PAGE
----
Forty years before the infamous witch trials in Salem, Massachusetts, Hugh Parsons stepped out of his dirty, disease ridden prison cell in Boston and was carted off towards the courthouse in order to stand trial as a witch. He’d come from a small settlement named Springfield over a hundred miles away and spent the last year cooped up in a concrete prison with his life in the balance. The previous few years had seen the fear of witches spread like a disease throughout New England, with cases springing up like boils on a plague victim. Accused, tried and sent to prison to await a verdict, Parsons had survived the cold winter drinking filthy water and eating gruel in the overcrowded gaol and finally, he was to find out if he was to be lanced.
Pynchon, William (1651) Testimony Against Hugh Parsons Charged With Witchcraft. The New York Public Library Digital Collections. 1650 – 1651. https://digitalcollections.nypl.org/items/3ca63410-c627-0139-9efd-0242ac110004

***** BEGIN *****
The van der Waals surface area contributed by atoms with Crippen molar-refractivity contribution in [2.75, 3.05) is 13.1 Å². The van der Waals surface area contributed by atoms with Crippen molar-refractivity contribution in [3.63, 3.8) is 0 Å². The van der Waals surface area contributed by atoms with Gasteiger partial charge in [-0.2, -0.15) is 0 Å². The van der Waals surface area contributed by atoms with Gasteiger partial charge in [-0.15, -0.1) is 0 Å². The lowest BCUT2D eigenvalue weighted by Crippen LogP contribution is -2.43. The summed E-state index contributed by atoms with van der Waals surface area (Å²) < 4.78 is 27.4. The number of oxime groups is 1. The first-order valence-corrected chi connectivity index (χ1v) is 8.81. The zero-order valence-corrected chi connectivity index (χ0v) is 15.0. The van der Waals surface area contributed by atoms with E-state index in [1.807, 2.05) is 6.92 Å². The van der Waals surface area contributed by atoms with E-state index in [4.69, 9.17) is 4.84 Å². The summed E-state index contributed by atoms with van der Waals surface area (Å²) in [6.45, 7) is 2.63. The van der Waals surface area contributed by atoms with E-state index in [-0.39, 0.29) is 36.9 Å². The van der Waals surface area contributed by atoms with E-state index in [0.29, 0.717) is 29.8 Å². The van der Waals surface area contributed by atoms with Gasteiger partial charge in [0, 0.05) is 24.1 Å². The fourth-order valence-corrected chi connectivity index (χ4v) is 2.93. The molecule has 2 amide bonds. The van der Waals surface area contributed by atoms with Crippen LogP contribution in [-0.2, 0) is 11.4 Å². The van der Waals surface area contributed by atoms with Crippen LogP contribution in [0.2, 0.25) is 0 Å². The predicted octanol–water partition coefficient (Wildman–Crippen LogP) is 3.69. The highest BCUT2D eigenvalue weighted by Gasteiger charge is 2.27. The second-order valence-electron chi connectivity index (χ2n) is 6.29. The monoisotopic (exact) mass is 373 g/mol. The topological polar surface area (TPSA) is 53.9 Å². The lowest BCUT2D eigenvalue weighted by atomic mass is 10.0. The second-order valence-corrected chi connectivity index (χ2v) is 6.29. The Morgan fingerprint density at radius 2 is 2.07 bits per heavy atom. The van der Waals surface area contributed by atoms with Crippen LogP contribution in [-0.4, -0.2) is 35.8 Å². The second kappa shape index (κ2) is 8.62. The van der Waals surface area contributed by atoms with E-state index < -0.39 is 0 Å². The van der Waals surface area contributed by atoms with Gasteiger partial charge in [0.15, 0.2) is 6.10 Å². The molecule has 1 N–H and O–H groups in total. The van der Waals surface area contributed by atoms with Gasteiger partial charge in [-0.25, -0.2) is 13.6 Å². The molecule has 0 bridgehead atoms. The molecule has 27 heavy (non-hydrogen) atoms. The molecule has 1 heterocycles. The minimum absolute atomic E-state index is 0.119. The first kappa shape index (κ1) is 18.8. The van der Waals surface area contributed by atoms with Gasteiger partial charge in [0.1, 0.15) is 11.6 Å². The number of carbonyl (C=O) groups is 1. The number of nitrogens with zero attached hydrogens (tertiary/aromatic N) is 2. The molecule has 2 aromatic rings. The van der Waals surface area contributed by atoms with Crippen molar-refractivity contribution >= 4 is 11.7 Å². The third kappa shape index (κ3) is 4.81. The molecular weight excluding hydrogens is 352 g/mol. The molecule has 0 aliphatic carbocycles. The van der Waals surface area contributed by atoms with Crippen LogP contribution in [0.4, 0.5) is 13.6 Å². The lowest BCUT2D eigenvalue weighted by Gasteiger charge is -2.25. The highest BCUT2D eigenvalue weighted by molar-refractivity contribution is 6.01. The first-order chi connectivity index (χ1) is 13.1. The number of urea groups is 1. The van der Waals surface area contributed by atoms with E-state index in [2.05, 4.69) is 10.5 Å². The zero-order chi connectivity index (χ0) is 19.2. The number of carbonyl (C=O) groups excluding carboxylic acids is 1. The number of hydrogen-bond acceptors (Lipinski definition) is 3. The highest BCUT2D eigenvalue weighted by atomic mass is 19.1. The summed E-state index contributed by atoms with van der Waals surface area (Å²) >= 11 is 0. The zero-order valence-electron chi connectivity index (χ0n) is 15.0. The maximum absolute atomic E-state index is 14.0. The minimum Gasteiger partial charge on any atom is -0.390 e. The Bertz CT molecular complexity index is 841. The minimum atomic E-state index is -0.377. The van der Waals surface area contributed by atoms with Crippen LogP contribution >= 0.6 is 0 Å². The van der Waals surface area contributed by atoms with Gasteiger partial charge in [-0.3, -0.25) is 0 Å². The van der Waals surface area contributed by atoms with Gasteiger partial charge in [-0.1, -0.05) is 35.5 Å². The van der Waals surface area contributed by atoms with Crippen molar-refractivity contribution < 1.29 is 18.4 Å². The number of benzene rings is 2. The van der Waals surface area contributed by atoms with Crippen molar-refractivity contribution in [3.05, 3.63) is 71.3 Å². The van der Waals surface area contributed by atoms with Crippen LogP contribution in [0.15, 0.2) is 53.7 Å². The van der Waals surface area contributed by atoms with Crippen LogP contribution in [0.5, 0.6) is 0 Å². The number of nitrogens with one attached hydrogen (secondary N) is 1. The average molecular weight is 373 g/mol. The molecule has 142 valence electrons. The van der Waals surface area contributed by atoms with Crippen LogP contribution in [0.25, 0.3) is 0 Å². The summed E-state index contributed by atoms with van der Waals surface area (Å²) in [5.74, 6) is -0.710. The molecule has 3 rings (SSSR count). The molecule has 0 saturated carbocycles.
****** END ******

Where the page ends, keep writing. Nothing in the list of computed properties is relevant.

Gaskill, Malcolm (2021) The Ruin Of All Witches: Life And Death In The New World. Allen Lane, UK.
Handlin, Lilian (1985) Dissent In A Small Community. The New England Quarterly, Vol. 58, No. 2 (Jun., 1985), pp. 193-220 (28 pages). New England, USA.
Evans, Hillary & Bartholomew, Robert (2015) Outbreak: The Encyclopedia of Extraordinary Social Behavior. Anomalist Books, UK.
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